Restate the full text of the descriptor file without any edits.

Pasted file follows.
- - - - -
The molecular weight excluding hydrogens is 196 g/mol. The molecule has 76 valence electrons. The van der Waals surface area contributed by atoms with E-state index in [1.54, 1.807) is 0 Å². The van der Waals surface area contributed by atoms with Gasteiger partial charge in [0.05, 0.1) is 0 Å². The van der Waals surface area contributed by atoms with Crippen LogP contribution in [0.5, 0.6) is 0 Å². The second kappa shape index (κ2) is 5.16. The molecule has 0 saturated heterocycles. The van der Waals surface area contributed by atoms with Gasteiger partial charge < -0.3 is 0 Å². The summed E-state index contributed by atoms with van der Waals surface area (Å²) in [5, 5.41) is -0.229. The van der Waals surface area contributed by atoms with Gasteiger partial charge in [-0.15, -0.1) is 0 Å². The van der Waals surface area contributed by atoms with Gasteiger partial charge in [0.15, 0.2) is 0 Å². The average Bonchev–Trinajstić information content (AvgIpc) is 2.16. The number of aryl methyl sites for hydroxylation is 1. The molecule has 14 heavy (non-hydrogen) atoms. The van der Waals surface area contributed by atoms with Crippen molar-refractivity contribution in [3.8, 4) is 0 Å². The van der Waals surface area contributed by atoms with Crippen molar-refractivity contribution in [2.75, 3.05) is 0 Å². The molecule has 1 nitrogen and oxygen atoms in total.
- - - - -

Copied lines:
The molecular weight excluding hydrogens is 196 g/mol. The molecule has 76 valence electrons. The van der Waals surface area contributed by atoms with E-state index in [1.54, 1.807) is 0 Å². The van der Waals surface area contributed by atoms with Gasteiger partial charge in [0.05, 0.1) is 0 Å². The van der Waals surface area contributed by atoms with Crippen LogP contribution in [0.5, 0.6) is 0 Å². The second kappa shape index (κ2) is 5.16. The molecule has 0 saturated heterocycles. The van der Waals surface area contributed by atoms with Gasteiger partial charge < -0.3 is 0 Å². The summed E-state index contributed by atoms with van der Waals surface area (Å²) in [5, 5.41) is -0.229. The van der Waals surface area contributed by atoms with Gasteiger partial charge in [-0.15, -0.1) is 0 Å². The van der Waals surface area contributed by atoms with Gasteiger partial charge in [0.15, 0.2) is 0 Å². The average Bonchev–Trinajstić information content (AvgIpc) is 2.16. The number of aryl methyl sites for hydroxylation is 1. The molecule has 14 heavy (non-hydrogen) atoms. The van der Waals surface area contributed by atoms with Crippen molar-refractivity contribution in [3.8, 4) is 0 Å². The van der Waals surface area contributed by atoms with Crippen molar-refractivity contribution in [2.75, 3.05) is 0 Å². The molecule has 1 nitrogen and oxygen atoms in total.